Are there downside risks of the #MeToo movement? How do we manage them?
Deaf, Blind, Biased – or Stumped? Why Leaders Don’t Respond to the Business Case for Gender Diversity
Why might the message about the value of diversity not be heard? Why might leaders hear it but not buy it? Why do men who do buy it not take effective action? These are not rhetorical questions. I have some ideas but I want your thoughts.
Manpower Group commissioned research on “accelerating more women into leadership.” The report suggests that reaching “gender parity” will take time — and cultural change. It will take changing “entrenched male culture” to “gender neutral culture.” How can we do that?
McKinsey has concluded that it will take 25 years to reach “gender parity” at the senior VP level and more than 100 years to reach parity in the C-suite. Is “parity” realistic and attainable even in a century? I don’t think so. Even if we could magically eliminate all unconscious gender bias, other factors would make parity unlikely. There are key reasons other than bias – like free choice. I will continue to help eliminate bias so choice is truly free.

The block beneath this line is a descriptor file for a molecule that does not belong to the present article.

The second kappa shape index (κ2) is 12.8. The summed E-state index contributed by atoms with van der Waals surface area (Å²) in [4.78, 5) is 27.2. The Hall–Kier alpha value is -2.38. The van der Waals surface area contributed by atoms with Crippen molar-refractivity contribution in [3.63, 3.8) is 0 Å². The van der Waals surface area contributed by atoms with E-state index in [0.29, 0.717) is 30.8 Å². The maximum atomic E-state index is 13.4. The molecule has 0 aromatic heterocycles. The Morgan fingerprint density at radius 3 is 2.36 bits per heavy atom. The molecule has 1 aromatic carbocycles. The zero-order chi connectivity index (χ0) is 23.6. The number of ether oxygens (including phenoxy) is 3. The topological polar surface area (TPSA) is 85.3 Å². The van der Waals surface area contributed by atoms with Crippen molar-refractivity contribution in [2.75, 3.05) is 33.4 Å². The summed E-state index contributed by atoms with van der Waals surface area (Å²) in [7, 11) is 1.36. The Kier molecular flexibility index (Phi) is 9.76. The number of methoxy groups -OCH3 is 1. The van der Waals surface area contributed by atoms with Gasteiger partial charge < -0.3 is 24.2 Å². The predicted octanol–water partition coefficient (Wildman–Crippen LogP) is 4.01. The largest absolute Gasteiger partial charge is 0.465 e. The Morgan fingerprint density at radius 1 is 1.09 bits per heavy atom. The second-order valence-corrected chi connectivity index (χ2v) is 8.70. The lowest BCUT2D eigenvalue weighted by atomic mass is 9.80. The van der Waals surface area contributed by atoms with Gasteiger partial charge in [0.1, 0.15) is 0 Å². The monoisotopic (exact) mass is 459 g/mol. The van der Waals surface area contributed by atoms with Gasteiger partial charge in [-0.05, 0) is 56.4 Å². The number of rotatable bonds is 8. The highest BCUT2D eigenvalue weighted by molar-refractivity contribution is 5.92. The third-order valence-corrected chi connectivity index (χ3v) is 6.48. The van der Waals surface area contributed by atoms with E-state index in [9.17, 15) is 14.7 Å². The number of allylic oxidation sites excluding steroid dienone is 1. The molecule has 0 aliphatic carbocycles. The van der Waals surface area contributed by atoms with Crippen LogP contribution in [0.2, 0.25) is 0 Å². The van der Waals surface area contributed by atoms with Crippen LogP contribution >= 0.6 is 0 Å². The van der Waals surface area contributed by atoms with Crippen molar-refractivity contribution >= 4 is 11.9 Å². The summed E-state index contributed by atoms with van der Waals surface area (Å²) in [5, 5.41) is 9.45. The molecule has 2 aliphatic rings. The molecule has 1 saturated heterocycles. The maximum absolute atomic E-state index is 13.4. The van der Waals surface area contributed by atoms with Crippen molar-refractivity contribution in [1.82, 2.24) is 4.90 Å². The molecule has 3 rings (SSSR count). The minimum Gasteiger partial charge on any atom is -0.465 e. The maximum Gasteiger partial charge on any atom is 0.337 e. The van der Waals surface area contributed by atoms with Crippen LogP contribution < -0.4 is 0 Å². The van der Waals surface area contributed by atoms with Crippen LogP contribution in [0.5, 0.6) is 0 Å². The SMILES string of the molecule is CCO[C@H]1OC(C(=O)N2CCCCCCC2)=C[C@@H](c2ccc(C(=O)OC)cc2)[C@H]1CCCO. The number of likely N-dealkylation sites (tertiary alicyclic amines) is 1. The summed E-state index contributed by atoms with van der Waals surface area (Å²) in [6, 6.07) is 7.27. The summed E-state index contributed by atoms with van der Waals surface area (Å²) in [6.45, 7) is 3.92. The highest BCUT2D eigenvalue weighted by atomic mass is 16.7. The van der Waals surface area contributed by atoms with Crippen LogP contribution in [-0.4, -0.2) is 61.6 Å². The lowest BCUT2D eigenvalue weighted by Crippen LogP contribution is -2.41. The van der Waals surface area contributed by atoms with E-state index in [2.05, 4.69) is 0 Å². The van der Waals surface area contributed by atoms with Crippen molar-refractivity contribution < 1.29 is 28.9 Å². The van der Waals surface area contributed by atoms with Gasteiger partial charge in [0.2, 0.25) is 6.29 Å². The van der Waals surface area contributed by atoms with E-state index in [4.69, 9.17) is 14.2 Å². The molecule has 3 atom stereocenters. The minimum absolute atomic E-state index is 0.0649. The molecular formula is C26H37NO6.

She is “helpful” but “too assertive.” He “shows initiative” and “solves problems.” Research shows that the language used in performance reviews for men and women is very different. The language clearly reflects underlying gender bias. Can making managers more aware of their language actually uproot and change gender biases?
The numbers and graphs in the report by Lean In and McKinsey & Company, Women in the Workplace 2015, support some beliefs, and challenge some myths, about why women remain underrepresented at the executive level of American business. What about gender bias? The report concludes that women are more likely than men to perceive gender bias. Of course they do! One of the recommendations of the study is training to “interrupt gender bias,” including to assure men can see and understand the challenges women encounter.